The orange also has potassium, which is needed for healthy blood pressure and the absorption of zinc.
Interesting Facts About The Blood Orange
Within Europe, the arancia rossa di Sicilia, or the red orange of Sicily, has Protected Geographical Status.
According to The National Gardening Association, the flavor of blood oranges is essentially a cross between an orange and a raspberry.
Blood Orange Upside Down Cake
This recipe is baked in a 9-inch spring form pan. But we used four, 5-inch spring form pans. Using this size is up to you, but using them makes individual small sized cakes.
Cakes this size are great for serving at gathers, tea parties, and brunch.
• 2 sticks plus 3 tablespoons unsalted butter, at room temperature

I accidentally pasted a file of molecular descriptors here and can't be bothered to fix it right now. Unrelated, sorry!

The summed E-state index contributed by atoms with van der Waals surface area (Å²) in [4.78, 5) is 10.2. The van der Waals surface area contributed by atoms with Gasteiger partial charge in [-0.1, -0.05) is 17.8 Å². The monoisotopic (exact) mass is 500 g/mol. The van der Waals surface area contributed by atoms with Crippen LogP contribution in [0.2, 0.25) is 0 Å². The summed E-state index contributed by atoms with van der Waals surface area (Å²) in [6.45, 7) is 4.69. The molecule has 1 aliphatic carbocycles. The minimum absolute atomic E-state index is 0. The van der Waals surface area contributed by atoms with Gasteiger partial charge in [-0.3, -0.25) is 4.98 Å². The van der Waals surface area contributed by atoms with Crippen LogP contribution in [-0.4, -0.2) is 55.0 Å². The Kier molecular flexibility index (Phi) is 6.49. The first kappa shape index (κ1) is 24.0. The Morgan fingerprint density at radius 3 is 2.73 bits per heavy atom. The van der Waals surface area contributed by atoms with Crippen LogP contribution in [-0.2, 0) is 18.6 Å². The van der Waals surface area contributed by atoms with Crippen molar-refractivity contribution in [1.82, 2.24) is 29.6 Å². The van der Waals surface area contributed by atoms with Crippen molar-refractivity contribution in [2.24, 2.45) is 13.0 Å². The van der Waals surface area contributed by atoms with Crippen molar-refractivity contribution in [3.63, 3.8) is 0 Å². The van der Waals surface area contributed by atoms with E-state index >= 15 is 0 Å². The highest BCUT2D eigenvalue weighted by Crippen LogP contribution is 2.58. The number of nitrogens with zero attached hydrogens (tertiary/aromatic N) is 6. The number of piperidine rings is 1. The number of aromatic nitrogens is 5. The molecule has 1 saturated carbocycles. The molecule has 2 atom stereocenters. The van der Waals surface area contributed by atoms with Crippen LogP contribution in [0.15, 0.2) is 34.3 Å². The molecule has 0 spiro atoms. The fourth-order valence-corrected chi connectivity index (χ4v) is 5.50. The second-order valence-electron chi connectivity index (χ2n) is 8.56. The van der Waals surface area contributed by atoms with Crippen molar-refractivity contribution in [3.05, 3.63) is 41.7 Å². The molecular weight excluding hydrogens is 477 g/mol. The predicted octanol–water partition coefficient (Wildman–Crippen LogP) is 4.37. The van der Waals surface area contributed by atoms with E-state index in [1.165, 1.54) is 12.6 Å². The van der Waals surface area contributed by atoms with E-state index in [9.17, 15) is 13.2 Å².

• 2/3 cup light brown sugar
• 2 teaspoons fresh lemon juice
• 4 medium-sized blood oranges
• 1 cup fine cornmeal, may sub almond flour
• 1/2 cup all-purpose flour
• 1 1/2 teaspoons baking powder
• 1/2 teaspoon salt
• 1 cup granulated sugar
• 4 large eggs, at room temperature
• ⅓ cup sour cream
• 2 teaspoons vanilla extract
Heat oven to 350 degrees. Place a 9 inch round piece parchment paper into a 9-inch round spring form pan.
Note: If using the 5-inch spring forms – do the same and place a piece of parchment paper in the bottom of pans.
In a small saucepan over medium heat, melt 3 tablespoons butter. Add the brown sugar and lemon juice. Stir until sugar melts, about 3 minutes. Scrape mixture into bottom of prepared pan (pans).
Grate 1/2 teaspoon zest from one of the oranges, then slice off the tops and bottoms of oranges.
Place oranges on a clean, flat surface, and slice away the rind and pith, top to bottom, following the curve of the fruit.
Slice each orange crosswise into 1/4-inch-thick wheels and discard any seeds.